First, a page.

At Greentumble we strongly believe in “We are nature” – and this is very true. Nothing illustrates how closely our lives and wellbeing are linked to the Earth than when you consider the critical impact a healthy ecosystem has on us. While the intrinsic value of nature can never be fully quantified, some experts have tried to quantify this by talking about the benefits of nature in terms of “ecosystem services” or “natural capital”. But the reality is that you would not give a value to any of the basic freedoms and rights that we enjoy, such as liberty, freedom of speech or religion. So, the same can be argued for our environment and the multiple benefits it provides. Indeed, we should come to see our environment and the benefits it provides as inalienable rights.
It is important that this link is recognised and the good news is that we are not starting from zero. Not only is there are a lot of data out there supporting how a clean environment can help our physical and mental health, but also support vital economic activities such as agriculture, forestry and fisheries. For example, to put this in monetary terms it is estimated 17 of the Earth’s most important ecosystems provide a total of ecosystem services at US$33 trillion a year1. But there is even more data that unveils benefits that cannot be quantified: for example, proximity to the natural environment or green space can not only prevent ill-health but it can also help patient recovery time.
Time to look at things differently
What is more, the right to a clean environment is even more important for some developing countries and particularly indigenous people. This is because, generally speaking, indigenous peoples depend directly on natural ecosystems for their livelihoods, so protecting the environment means that they can more easily enjoy other human rights such as access to food and sanitation. Similarly, the increasing threats and violence against those who protect biodiversity from poachers, illegal traffickers and illicit business activities are especially troubling and can have a negative effect on the protection of human rights. Seen under this perspective, those who protect the environment should also be considered as human rights protectors2,3.
It is therefore not surprising that a lot of governments have come to realise the significance of a clean environment also for human rights. Indeed, the first formal recognition of the right to a healthy environment came in the Stockholm Declaration in 1972 which reads: “Man has the fundamental right to freedom, equality and adequate conditions of life, in an environment of a quality that permits a life of dignity and well-being, and he bears a solemn responsibility to protect and improve the environment for present and future generations” 4. Today, countries such as Spain and Portugal incorporate a right to a healthy environment in their constitutions.
But despite these progressive developments, many questions about the relationship of human rights and the environment remain unresolved and require further examination. This is why in March 2012 the Human Rights Council decided to adopt a mandate on human rights and the environment, which will study the human rights obligations relating to the enjoyment of a safe, clean, healthy and sustainable environment, and promote best practices relating to the use of human rights in environmental policymaking. A special independent rapporteur, US professor John Knox, was appointed to produce a report and inform the further deliberations of the UN.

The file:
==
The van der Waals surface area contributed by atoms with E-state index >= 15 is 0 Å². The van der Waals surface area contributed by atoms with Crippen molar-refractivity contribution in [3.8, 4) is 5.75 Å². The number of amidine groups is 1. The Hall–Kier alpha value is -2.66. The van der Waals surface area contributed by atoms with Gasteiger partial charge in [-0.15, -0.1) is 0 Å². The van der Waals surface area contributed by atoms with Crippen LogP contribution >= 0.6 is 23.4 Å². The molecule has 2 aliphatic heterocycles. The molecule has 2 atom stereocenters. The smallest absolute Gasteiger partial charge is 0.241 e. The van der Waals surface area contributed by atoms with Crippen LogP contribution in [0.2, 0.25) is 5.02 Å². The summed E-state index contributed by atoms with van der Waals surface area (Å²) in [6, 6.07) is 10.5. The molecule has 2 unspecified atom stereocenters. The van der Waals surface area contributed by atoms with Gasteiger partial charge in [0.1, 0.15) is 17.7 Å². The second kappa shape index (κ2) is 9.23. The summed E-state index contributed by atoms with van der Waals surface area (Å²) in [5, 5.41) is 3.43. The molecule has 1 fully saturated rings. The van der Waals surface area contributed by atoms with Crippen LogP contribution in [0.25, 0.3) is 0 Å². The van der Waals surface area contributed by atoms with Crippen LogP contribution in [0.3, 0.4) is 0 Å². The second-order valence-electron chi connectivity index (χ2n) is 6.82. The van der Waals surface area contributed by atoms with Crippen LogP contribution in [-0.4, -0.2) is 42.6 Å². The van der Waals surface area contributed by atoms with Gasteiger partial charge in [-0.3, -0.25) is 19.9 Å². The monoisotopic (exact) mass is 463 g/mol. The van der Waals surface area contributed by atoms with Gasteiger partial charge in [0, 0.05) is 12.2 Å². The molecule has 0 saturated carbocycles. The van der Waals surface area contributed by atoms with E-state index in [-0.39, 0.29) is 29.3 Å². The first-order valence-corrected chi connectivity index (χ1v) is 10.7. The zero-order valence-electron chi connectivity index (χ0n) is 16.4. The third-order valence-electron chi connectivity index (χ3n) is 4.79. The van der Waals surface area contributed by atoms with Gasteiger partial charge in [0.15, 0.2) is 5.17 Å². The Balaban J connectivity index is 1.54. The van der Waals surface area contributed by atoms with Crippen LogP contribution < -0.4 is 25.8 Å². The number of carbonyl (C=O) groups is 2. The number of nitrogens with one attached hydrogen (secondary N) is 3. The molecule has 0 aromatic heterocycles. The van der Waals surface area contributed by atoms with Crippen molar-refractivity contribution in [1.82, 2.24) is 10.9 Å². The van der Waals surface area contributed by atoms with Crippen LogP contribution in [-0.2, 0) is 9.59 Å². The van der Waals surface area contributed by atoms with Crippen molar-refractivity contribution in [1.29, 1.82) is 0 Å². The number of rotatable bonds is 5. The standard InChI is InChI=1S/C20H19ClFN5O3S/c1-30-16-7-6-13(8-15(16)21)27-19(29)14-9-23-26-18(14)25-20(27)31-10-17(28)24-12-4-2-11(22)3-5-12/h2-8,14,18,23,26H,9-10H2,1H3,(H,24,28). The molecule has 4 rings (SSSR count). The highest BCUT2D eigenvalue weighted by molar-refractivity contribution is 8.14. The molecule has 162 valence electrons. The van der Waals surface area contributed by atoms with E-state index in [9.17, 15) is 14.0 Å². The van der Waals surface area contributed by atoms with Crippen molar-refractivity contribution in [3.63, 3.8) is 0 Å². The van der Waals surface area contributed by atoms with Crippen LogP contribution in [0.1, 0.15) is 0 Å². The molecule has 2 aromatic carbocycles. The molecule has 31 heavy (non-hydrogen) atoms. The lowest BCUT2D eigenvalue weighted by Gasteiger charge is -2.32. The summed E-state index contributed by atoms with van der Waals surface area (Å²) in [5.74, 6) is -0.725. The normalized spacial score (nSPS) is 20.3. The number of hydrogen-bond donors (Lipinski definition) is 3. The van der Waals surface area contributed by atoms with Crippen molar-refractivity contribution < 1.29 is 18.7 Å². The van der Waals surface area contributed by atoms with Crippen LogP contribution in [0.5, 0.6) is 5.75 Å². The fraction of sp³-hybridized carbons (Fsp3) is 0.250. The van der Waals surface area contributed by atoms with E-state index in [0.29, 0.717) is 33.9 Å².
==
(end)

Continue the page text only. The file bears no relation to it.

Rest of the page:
The turning point
Over the course of this mandate, the Special rapporteur collated data from around the globe but also produced a comprehensive report on biodiversity. His report, now completed, concluded that concludes that, “in order to protect human rights, states have a general obligation to protect ecosystems and biodiversity”.
It further specifies that a healthy environment is a key prerequisite enabling us to fulfil our aspirations or even live at a level commensurate with minimum standards of human dignity. But it is a two-way street: not only does a clean environment support human rights but protecting human rights helps to protect the environment. When people can learn about, and participate in, the decisions that affect them, they can help to ensure that those decisions respect their need for a sustainable environment.
The UN Special rapporteur’s report focuses on biodiversity which it considers necessary for the full enjoyment of rights to food, water, health — the right to live a full and happy life. Without the ecosystem services that a healthy natural environment can provide, it would not be possible to enjoy a whole range of human rights.
The link between biodiversity and human rights becomes all the more evident when we look into how biodiversity loss impacts us: for example, it decreases the productivity and stability of agriculture and fisheries, which undermines the right to food. It also eliminates potential sources of medicines, increases exposure to certain infectious diseases, and removes natural filters from the water cycle, undermining the right to water.
The assessment entitled “Report of the Special Rapporteur on the issue of human rights obligations relating to the enjoyment of a safe, clean, healthy and sustainable environment” was presented to the U.N.’s Human Rights Council at a meeting in early 2017, in Geneva, Switzerland5. While the UN has so far not taken a formal position on the matter, the Human Rights Council is considering whether to adopt a resolution recognizing the relationship of biodiversity and human rights. A decision is expected in 2017.
If you would like to provide your support for such a resolution, don’t hesitate to reach out to the UN’s Special rapporteur via his website or on social media.